I know, I know, we’re past halfway through January now, but it’s still a fresh year in my book. In fact the average day for giving up New Year’s resolutions is the 19th of January, so if you make it past the weekend you’re ahead of most.
I have terrible problems with motivation. It’s one of the reasons I’m so interested in it, and I suspect most people who talk and write about it a lot are similarly afflicted. Why does Tony Robbins have to start every day with an ice plunge? It’s a ritual of course, he’s setting the frame for his day — but there’s also a dark side to it. He doesn’t quite trust himself. He’s afraid of what will happen; what he (won’t) do if he misses a day. Even Tony Robbins needs a magic spell!
Call it what you want: magic, a boss, a ritual, a system. We’re all weak and we can’t do it on our own. I don’t think I even know what willpower is. If it’s real, I’m certain I don’t have any. All I have is a bag of tools, variably effective against my idiot marshmallow brain. Here are a few of them.
Do less, not more
The more we panic about our lack of motivation, the more we stimulate a frantic, chaotic energy. It’s very buzzy and bright and compelling, but of course it just makes everything worse. The way to get more done is often to pull the plug on energy. Observe your distractedness, get some distance on it, and try to have a calm mind about it. It’s not you, it’s just a behaviour you’ve exhibited. You’re not a bad, lazy person, and you’re not trapped here forever. You just did a behave. You can do a different behave.
Don’t misdiagnose yourself
When you’re in the middle of some important work and find yourself reaching for your phone, or wandering off to make your seventh cup of tea, it’s not because you want to stop doing the work. Understand yourself. The work’s not the problem. The urge to distract is happening because you want to have finished doing it. Think about it: there’s nothing better than the first cup of tea/bath/walk/tweet after a big bit of work is done, and you’re trying to capture a sliver of that ‘all done’ feeling, prematurely. It won’t work and it’s in direct opposition to your goal. You’re listening to an immature part of your brain that needs to have the oxygen supply cut off.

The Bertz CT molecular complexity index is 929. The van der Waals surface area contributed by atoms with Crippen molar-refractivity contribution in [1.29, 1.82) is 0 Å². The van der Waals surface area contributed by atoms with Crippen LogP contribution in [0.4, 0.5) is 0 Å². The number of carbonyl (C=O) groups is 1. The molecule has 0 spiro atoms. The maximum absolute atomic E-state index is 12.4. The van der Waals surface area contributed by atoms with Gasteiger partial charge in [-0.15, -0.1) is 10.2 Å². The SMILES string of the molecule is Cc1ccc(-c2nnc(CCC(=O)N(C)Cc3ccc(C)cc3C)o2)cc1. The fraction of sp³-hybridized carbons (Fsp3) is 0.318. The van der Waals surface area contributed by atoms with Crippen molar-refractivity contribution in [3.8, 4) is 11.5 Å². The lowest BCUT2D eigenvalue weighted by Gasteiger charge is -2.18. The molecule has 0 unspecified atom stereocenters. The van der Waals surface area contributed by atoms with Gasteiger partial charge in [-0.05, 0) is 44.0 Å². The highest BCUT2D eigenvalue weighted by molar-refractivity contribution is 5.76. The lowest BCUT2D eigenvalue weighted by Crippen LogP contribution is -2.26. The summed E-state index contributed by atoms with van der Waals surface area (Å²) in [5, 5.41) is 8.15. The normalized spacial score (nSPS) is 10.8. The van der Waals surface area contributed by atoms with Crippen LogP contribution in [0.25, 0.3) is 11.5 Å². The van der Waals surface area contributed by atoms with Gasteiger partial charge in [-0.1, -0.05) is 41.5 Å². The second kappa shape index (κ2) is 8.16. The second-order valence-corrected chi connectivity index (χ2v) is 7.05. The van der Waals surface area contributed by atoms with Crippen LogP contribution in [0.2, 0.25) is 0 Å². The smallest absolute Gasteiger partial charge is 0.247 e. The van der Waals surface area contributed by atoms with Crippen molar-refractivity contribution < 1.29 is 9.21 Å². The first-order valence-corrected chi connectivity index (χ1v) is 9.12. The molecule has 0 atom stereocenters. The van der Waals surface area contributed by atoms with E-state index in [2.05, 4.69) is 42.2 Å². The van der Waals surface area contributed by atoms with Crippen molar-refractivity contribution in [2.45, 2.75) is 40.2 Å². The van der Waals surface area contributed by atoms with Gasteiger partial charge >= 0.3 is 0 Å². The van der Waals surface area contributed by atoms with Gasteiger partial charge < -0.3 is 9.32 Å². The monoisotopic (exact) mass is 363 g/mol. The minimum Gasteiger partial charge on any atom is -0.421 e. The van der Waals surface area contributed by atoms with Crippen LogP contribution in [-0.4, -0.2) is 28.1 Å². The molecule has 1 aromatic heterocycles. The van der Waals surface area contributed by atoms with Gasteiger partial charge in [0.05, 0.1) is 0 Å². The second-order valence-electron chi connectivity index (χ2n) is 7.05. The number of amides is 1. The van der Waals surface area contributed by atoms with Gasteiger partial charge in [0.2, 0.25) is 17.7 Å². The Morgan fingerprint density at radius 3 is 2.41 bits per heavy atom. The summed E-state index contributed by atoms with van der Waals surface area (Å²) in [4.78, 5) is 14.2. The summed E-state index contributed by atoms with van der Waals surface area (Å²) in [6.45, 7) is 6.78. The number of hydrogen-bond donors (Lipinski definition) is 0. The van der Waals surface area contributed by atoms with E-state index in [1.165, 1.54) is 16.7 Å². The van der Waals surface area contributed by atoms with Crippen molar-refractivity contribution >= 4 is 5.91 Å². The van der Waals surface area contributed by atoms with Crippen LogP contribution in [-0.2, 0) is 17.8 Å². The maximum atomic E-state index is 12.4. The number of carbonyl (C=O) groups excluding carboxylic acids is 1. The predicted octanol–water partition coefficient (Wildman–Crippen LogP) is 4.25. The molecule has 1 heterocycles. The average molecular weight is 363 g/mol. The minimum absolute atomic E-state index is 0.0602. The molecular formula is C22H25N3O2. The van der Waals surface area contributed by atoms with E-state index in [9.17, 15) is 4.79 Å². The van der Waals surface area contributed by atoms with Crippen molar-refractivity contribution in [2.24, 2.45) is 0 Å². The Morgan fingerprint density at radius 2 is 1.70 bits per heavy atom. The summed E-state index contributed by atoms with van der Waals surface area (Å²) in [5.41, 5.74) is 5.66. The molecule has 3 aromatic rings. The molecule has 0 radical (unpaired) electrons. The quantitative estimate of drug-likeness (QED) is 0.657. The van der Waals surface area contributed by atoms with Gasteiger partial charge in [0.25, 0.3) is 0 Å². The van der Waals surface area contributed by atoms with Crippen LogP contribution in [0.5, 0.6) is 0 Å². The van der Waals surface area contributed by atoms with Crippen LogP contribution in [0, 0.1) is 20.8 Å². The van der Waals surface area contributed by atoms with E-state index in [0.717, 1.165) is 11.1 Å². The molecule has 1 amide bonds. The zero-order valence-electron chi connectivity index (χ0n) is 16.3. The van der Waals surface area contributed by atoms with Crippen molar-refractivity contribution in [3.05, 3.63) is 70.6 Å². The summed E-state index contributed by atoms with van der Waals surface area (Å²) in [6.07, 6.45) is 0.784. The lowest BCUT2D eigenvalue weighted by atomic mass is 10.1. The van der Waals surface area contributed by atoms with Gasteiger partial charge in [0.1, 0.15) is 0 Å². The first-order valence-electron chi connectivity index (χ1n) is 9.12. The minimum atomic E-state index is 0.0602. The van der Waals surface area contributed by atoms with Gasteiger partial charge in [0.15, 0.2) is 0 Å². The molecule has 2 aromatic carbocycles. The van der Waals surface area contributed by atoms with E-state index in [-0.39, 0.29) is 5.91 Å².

Breaks are junk food
OK, I’m not advocating burn-out here. But you know the kind of breaks I’m talking about. The social media break you decide to take, 90 seconds into that new piece of work. The desk-organising break that ends up taking three hours and before you know it you’ve deep-cleaned the freezer. Like cheat days on a diet, cheat hours can be a nice way of blowing off steam when you’ve been feeling the pressure of a regime – but the important thing to remember (if you’re working towards something constructive/creative/enjoyable) is that you actually like this stuff. It’s not a hardship. Taking time off when you don’t really need to is the real physical and mental oppression, like binging on a nutritionally bankrupt pile of junk food.
Don’t fall for the ‘I deserve it’ voice
There’s always some inner justification for distracting yourself, but the truth is you don’t deserve it and you don’t not deserve it. ‘Deserving’ doesn’t come into it. You don’t need a pat on the head, you have not been in the trenches of WWI. Stop building it up! Again — step back, drop the energy, make the whole thing less of a big deal. And here’s another reason you don’t deserve a prize:
You are never finished!
Here are some of the people I’ve worked with who don’t ever think they’re finished: world class dancers; comedy writers in TV and films; producers of BAFTA-winning TV shows; world-leading academics; artists exhibiting regularly around the world. Who does think they’ve finished? People lulling in happy complacency (congrats if that’s you, there aren’t many of you around!), and people who constantly reward themselves with breaks and distractions and never make any real progress.
I’ll continue this series throughout January and then normal service will resume – i.e. posts like this every day on motivation, creativity and empathy.
Being distracted is a kind of debt, it’s not the absence of something, it’s an active choice to dig under the foundations of your future. And it’s the choice to bump your own value and plans down the priorities list.
Ask yourself: what’s your future worth? Can you work for 45 minutes today without stopping to get up, or getting sucked into something else? If that’s too easy, make it an hour!